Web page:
Retinal Detachment

Retinal detachment is a medical emergency that will result in permanent vision loss if left untreated. If you experience the warning signs of a detached retina, such as a shadow in your field of vision, flashes of light, or a sudden increase in floaters, please contact your eye doctor immediately or seek emergency care. The retina specialists at CVP Physicians Dayton are experienced in diagnosing and treating retinal detachment.

Last Updated:

  • Overview
  • Symptoms and Causes
  • Management and Treatment

Last Updated:


What Is Retinal Detachment?

The retina is located at the back of the eye and contains photoreceptor cells that are responsible for processing light. A healthy retina is critical for clear vision. If the retina pulls away from the underlying tissue, it can become partially or fully detached. A detached retina will be separated from its blood supply and will not be able to function properly.

Graphic diagram of a detached retina vs a healthy eye

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Symptoms and Causes

Symptoms of Retinal Detachment

Retinal detachment is typically painless and often occurs gradually, although symptoms can be sudden. Retinal tear or detachment symptoms include:

  • The sudden appearance or increase of floaters
  • Flashes in vision
  • A shadow in vision that typically appears from the side (periphery)
  • A sudden change in vision, including loss of central vision, a “darkening” of vision, or “wavy” vision

What Causes Retinal Detachment?

Retinal detachment can happen to anyone, but there are some common underlying causes. You should have regular eye exams and be aware of potential retinal detachment symptoms if you have any of the following risk factors:1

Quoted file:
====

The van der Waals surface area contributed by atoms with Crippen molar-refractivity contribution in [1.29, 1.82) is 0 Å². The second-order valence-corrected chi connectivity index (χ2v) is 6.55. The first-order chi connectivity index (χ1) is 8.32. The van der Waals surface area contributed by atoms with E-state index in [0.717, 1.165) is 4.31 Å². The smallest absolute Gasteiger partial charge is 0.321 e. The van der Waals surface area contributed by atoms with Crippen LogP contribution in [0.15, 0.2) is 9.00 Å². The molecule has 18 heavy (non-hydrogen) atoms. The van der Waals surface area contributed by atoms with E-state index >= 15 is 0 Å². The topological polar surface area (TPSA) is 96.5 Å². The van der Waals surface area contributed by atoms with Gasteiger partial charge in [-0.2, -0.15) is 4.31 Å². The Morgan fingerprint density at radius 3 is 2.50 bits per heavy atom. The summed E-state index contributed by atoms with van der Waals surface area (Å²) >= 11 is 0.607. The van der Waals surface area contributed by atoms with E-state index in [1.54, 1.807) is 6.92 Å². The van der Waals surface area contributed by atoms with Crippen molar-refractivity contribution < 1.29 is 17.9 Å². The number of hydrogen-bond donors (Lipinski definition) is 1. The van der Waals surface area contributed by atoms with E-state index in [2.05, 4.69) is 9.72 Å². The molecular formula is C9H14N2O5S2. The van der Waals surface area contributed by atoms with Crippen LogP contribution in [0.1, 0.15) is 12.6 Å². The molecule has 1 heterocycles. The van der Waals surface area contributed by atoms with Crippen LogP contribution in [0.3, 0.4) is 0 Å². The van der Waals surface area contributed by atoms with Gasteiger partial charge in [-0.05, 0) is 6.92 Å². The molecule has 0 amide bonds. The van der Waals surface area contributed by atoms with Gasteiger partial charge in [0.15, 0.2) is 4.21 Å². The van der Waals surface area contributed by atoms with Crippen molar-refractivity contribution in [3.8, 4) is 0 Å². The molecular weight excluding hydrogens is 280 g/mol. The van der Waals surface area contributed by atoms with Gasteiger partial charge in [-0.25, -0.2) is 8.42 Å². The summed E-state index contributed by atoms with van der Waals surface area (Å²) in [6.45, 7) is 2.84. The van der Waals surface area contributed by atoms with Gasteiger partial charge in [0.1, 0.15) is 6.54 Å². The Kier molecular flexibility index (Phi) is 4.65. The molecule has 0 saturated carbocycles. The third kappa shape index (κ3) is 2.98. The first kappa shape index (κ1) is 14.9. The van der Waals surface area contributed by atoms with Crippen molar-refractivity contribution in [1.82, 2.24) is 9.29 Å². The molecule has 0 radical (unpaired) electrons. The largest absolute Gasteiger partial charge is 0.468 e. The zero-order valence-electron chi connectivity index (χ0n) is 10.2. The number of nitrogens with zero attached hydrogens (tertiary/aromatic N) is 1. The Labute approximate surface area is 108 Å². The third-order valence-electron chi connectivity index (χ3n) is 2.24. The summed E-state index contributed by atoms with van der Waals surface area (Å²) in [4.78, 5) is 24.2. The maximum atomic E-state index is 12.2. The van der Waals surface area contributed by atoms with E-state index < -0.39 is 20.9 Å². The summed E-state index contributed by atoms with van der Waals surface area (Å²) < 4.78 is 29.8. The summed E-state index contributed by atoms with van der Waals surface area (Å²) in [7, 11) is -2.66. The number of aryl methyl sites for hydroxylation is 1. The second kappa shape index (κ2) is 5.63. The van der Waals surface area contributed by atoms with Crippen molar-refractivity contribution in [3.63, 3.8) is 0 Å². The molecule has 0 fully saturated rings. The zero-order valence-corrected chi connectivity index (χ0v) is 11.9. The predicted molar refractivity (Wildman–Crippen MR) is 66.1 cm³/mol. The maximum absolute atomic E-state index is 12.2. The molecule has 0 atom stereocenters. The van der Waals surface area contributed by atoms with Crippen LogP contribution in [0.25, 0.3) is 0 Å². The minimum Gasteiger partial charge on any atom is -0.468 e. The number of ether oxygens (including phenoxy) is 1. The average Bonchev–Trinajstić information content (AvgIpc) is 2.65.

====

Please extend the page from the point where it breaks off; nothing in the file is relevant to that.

• Myopia (nearsightedness)
  • Glaucoma
  • Previous eye surgery, such as cataract surgery
  • Severe trauma or injury to the eye
  • A personal or family medical history of retinal detachment or retinal diseases
  • Retinal weakness that has been identified by your eye doctor
Management and Treatment

Treatment for Retinal Detachment

Your ophthalmologist will conduct an examination to determine if you have a retinal tear or detachment. If you do, they will use diagnostic tools to determine the severity. There are several treatment options for retinal detachment. The goal of treatment is to reattach the retina, which typically requires surgery. Approximately 90% of retinal detachment treatments are successful, although secondary treatments are sometimes required.2

Your eye doctor will recommend the best treatment plan for you depending on your specific case. Retinal detachment treatments include:

  • Cryotherapy also called cryopexy, is a freezing method that can help the retina reattach.
  • Laser photocoagulation is a surgical procedure that uses a specialized laser to reattach the retina.
  • Pneumatic retinopexy in which a bubble of air or gas is injected into the eye to move the retina back into position.
  • Scleral buckle is a procedure that places a band over the eye to relieve pressure from the retina.
  • Vitrectomy is a surgery to drain and replace the vitreous, which is the gel-like substance in front of the retina.

Contact CVP Physicians Dayton for Retinal Treatment Treatment

The team at CVP Physicians Dayton includes top retina specialists and board-certified surgeons. Contact us with any questions or to schedule your appointment.

1 American Academy of Ophthalmology. Retinal Detachment. Available: Accessed June 10, 2020.
2 The American Society of Retina Specialists. Retinal Detachment. Available: Accessed June 10, 2020.

The doctors at CVP Physicians Dayton have either authored or reviewed the content on this site.

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Troy, OH 45373

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